Wednesday, November 26, 2008

Parents continue to pass on traditions, culture to the children

Another story about immigrant families teaching their children their own cultures while also raising the children as Americans. DP

By Phyllis Coulter

BLOOMINGTON -- Immigrants whose children are born in America find ways to incorporate American language and culture into their youngsters' lives.

Yazmin Hinojosa who moved from Mexico to Normal seven years ago is raising her toddler and kindergartner with an appreciation for both the country they live in and the country she came from.

She and husband Ernesto speak Spanish at home.

"I don't want them to lose their own language," said Hinojosa, who at the same time is taking lessons to improve her English at the family literacy program offered by the McLean, DeWitt, Livingston Office of Education at Trinity Lutheran Church in Bloomington.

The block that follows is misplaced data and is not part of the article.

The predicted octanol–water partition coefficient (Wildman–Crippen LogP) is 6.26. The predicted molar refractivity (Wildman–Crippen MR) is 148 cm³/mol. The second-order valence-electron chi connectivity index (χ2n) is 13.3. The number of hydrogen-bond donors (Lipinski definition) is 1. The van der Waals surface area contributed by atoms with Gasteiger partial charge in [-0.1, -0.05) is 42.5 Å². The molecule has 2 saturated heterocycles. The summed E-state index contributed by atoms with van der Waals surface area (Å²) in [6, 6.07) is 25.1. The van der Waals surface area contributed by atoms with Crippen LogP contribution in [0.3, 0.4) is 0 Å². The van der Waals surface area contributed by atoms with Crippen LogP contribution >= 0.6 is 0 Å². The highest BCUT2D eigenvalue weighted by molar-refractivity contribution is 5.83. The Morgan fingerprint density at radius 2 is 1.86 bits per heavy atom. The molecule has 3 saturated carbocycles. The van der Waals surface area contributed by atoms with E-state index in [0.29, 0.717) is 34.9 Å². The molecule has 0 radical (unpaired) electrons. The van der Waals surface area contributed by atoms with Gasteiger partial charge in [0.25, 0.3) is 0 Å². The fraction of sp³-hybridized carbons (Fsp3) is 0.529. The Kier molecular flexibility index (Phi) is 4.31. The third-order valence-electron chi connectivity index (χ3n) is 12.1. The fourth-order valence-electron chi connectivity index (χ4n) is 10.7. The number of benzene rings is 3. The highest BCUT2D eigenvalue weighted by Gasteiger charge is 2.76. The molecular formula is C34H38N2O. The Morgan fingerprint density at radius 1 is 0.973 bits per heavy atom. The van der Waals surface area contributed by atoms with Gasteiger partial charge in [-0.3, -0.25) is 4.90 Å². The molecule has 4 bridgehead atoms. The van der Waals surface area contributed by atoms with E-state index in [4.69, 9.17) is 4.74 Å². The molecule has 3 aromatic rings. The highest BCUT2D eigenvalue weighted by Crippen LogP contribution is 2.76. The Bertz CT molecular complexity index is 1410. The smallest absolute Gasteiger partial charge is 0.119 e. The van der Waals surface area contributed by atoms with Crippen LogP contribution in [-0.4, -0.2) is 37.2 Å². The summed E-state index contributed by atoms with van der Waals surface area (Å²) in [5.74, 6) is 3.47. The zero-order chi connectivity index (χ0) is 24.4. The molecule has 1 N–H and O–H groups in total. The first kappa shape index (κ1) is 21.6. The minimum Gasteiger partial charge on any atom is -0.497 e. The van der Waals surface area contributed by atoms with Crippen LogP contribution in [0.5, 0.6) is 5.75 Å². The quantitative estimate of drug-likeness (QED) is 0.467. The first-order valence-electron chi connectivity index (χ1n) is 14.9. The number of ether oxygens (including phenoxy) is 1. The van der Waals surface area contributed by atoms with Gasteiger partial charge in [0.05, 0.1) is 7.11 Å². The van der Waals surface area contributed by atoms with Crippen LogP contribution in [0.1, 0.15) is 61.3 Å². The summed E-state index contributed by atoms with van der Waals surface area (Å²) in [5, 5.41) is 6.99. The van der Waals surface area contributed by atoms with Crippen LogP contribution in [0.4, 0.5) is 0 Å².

She teaches her children about how both countries celebrate holidays.

For example, she dressed her 2-year-old daughter Mirilis like a princess for the family literacy program Halloween party. At the same time, she teaches her son David, 5, a student in the bilingual program at Brigham Elementary School in Bloomington, about Mexican tradition for the day of the dead at that time of year.

In Mexico, Nov. 2 is a time of tribute to relatives who have died. Their favorite dishes are served and families light candles in honor of family members who have died -- about 23 for Hinojosa's family. "Nobody's going to (pass on these Mexican traditions on here) so I teach it to my kids," she said.

Hinojosa earned a psychology degree in Mexico, and is working on a GED here, while she blends the best of both worlds for her children. She hopes to share things she has learned if she returns to her homeland.
Be sure to read the rest of this story! This is only a small part of it.

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